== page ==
Thursday, August 20, 2015

Write What You Know...or Not

So it seems there is a lot of debate about whether or not you should write what you know. Like the same kind of debate that surrounds whether or not writers block exists. I had an idea recently that made me stop and consider my position on writing what you know.

As you may have gathered, I live in a rural area. The nearest "big city" consists of 40,000 people. To get to any kind of actual big city, you have to drive 1-2 hours, depending on what you're looking for. I like to write about rural areas and farm kids and small town experiences. I wouldn't feel comfortable writing about someone living in a big city. I wouldn't know where to begin and I think it would be obvious in my writing. On the other hand, that's where research comes in. I could study up on it. If I was going to write about somebody living 100 years ago, rural or urban, I'd have to research it. It depends, I guess, on the amount of work you want to put in.

On the other hand, there could be a downside to writing what you know. For example, my most recent story involves a girl and a grain elevator and a boy she meets there. Obviously I got the idea when I started my new job. And I encountered a few people who were the inspiration for my characters. But I feel like there's always the chance that people would draw comparisons to real people. And I've felt that way about anything I've written. That's one of the reason why I stick to YA. I felt like if I tried to write about a married couple or someone with kids, people would automatically assume it was somehow based on real-life, no matter if it was fiction or not.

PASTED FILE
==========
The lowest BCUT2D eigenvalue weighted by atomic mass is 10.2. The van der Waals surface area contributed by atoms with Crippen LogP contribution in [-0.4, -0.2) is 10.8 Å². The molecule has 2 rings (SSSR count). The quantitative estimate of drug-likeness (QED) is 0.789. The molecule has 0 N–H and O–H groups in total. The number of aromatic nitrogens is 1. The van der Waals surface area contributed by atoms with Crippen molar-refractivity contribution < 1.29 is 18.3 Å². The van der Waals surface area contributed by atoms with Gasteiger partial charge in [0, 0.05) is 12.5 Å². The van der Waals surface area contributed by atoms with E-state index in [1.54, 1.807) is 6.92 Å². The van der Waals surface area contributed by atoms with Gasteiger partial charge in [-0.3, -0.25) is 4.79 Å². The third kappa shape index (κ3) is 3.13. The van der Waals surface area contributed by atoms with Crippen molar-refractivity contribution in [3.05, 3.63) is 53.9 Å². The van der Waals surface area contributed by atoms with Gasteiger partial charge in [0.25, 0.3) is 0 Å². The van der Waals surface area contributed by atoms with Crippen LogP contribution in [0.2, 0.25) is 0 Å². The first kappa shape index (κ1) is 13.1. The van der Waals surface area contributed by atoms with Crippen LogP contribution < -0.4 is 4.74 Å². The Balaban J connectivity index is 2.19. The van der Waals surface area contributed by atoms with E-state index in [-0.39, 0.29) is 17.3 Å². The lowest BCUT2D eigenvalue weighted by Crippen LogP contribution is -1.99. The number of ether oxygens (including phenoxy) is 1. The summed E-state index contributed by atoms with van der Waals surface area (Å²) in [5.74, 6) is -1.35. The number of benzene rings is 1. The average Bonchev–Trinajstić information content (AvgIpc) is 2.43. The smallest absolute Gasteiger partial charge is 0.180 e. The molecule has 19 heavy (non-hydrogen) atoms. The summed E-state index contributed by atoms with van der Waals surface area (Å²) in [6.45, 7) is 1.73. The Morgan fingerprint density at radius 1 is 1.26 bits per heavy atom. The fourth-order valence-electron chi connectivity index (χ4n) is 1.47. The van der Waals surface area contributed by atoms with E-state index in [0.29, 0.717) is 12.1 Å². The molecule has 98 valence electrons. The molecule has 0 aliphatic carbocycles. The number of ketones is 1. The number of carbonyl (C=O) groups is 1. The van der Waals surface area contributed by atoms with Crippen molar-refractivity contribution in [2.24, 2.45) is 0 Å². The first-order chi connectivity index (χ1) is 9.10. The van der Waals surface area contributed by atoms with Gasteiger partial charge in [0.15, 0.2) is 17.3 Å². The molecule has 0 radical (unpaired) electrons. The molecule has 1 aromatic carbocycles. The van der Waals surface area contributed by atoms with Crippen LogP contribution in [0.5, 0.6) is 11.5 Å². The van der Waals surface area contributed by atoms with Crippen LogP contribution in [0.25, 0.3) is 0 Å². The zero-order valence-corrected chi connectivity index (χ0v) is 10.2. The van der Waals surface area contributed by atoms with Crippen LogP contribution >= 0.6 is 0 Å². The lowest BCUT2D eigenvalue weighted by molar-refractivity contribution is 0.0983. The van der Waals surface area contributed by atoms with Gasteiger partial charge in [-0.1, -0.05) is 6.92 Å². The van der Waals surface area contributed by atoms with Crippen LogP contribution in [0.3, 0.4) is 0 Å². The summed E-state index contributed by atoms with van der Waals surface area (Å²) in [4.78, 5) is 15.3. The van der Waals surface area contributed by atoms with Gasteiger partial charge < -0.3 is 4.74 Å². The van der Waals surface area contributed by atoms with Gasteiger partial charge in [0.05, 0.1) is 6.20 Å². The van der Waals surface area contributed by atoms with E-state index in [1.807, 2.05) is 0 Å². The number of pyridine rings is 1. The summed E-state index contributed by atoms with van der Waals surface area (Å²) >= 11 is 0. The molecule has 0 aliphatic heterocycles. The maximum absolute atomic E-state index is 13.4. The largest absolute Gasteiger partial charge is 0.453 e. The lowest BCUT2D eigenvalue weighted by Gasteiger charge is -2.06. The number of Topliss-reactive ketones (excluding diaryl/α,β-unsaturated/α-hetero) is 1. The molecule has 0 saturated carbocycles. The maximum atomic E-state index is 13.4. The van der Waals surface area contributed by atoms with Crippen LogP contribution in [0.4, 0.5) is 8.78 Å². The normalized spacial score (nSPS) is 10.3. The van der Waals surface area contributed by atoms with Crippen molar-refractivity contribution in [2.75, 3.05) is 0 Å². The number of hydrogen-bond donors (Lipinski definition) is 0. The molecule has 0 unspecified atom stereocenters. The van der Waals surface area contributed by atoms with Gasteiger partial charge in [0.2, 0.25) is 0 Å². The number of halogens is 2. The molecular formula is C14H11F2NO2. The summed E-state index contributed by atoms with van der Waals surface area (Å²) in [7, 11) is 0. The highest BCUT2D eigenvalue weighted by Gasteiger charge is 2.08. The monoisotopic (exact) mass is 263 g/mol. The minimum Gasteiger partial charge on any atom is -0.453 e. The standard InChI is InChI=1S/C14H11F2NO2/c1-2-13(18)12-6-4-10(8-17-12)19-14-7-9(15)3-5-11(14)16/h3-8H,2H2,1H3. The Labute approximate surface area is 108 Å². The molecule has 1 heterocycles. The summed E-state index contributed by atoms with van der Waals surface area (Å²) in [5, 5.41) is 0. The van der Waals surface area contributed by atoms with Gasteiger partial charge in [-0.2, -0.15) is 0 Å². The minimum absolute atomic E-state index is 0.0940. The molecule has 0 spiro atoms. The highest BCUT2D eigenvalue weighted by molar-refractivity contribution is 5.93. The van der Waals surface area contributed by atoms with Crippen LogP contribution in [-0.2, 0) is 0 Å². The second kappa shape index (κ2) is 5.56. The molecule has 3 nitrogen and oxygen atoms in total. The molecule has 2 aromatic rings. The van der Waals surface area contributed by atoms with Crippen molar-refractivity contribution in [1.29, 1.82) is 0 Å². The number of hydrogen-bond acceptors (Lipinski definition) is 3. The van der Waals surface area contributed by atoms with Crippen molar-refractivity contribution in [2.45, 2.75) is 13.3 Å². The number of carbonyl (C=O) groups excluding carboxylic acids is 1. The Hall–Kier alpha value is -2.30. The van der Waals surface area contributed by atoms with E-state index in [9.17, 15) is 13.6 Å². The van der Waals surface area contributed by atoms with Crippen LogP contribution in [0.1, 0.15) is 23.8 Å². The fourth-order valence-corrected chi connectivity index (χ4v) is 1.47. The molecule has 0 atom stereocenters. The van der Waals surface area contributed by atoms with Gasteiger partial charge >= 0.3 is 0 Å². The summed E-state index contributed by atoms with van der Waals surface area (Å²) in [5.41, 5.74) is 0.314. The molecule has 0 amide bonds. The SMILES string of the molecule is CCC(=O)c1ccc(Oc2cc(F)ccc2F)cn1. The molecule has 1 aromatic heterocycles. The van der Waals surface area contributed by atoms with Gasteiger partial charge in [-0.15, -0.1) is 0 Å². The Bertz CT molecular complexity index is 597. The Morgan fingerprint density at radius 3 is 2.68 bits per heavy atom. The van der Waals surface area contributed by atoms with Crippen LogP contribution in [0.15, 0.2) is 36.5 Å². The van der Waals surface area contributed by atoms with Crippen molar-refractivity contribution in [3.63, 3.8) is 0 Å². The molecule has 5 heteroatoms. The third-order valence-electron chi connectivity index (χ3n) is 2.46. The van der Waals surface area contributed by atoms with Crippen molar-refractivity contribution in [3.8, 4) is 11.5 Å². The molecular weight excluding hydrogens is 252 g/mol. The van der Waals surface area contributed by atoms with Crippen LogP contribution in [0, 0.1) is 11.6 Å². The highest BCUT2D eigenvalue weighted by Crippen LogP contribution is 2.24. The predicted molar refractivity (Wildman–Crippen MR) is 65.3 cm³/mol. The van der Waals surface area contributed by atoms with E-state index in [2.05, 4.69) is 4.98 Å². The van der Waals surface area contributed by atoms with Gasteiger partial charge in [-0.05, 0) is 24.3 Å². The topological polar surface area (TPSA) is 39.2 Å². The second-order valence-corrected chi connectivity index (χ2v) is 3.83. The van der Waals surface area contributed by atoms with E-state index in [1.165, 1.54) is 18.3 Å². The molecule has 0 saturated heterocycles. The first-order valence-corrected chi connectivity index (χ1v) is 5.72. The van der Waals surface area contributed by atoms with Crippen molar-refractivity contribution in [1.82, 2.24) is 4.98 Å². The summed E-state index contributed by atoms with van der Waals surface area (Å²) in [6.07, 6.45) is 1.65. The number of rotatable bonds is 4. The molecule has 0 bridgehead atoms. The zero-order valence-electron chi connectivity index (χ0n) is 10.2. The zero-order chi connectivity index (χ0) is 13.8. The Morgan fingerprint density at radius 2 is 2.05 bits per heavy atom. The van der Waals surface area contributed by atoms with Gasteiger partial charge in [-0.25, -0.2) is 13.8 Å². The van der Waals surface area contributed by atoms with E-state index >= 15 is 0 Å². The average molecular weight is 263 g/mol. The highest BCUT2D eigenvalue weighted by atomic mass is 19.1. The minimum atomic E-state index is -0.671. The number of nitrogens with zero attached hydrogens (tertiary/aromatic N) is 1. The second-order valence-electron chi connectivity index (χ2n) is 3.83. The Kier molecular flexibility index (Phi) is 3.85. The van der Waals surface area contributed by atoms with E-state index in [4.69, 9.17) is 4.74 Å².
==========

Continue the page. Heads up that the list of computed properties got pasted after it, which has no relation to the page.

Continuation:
Maybe that's just me being paranoid. Because writers write about adults and adult situations all the time without it being based on anything real. Or maybe it is real and we just don't know. Maybe it all depends on how good of a writer you really are.

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